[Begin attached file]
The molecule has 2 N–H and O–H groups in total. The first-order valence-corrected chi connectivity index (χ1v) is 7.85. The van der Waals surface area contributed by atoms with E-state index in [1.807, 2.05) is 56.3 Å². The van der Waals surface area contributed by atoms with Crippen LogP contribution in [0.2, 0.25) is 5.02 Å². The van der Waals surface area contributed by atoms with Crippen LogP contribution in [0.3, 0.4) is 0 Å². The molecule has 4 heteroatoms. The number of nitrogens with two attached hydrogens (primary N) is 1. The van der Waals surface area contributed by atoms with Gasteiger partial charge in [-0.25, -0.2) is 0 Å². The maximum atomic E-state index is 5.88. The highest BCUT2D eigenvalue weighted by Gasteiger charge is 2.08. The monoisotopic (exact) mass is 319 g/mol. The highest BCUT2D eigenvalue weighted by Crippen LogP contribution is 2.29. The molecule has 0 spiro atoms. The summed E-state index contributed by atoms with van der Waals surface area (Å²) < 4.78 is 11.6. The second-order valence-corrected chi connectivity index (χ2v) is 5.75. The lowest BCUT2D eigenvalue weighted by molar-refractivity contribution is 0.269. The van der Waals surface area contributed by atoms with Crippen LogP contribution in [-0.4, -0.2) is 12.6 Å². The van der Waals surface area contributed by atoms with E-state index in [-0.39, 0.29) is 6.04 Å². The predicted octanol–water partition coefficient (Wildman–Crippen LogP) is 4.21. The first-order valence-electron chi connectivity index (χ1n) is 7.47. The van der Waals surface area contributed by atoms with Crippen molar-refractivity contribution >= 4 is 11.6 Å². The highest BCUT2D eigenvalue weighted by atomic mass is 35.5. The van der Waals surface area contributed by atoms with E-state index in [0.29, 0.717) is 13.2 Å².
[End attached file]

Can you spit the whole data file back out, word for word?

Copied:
The molecule has 2 N–H and O–H groups in total. The first-order valence-corrected chi connectivity index (χ1v) is 7.85. The van der Waals surface area contributed by atoms with E-state index in [1.807, 2.05) is 56.3 Å². The van der Waals surface area contributed by atoms with Crippen LogP contribution in [0.2, 0.25) is 5.02 Å². The van der Waals surface area contributed by atoms with Crippen LogP contribution in [0.3, 0.4) is 0 Å². The molecule has 4 heteroatoms. The number of nitrogens with two attached hydrogens (primary N) is 1. The van der Waals surface area contributed by atoms with Gasteiger partial charge in [-0.25, -0.2) is 0 Å². The maximum atomic E-state index is 5.88. The highest BCUT2D eigenvalue weighted by Gasteiger charge is 2.08. The monoisotopic (exact) mass is 319 g/mol. The highest BCUT2D eigenvalue weighted by Crippen LogP contribution is 2.29. The molecule has 0 spiro atoms. The summed E-state index contributed by atoms with van der Waals surface area (Å²) < 4.78 is 11.6. The second-order valence-corrected chi connectivity index (χ2v) is 5.75. The lowest BCUT2D eigenvalue weighted by molar-refractivity contribution is 0.269. The van der Waals surface area contributed by atoms with Crippen LogP contribution in [-0.4, -0.2) is 12.6 Å². The van der Waals surface area contributed by atoms with E-state index in [-0.39, 0.29) is 6.04 Å². The predicted octanol–water partition coefficient (Wildman–Crippen LogP) is 4.21. The first-order valence-electron chi connectivity index (χ1n) is 7.47. The van der Waals surface area contributed by atoms with Crippen molar-refractivity contribution >= 4 is 11.6 Å². The highest BCUT2D eigenvalue weighted by atomic mass is 35.5. The van der Waals surface area contributed by atoms with E-state index in [0.29, 0.717) is 13.2 Å².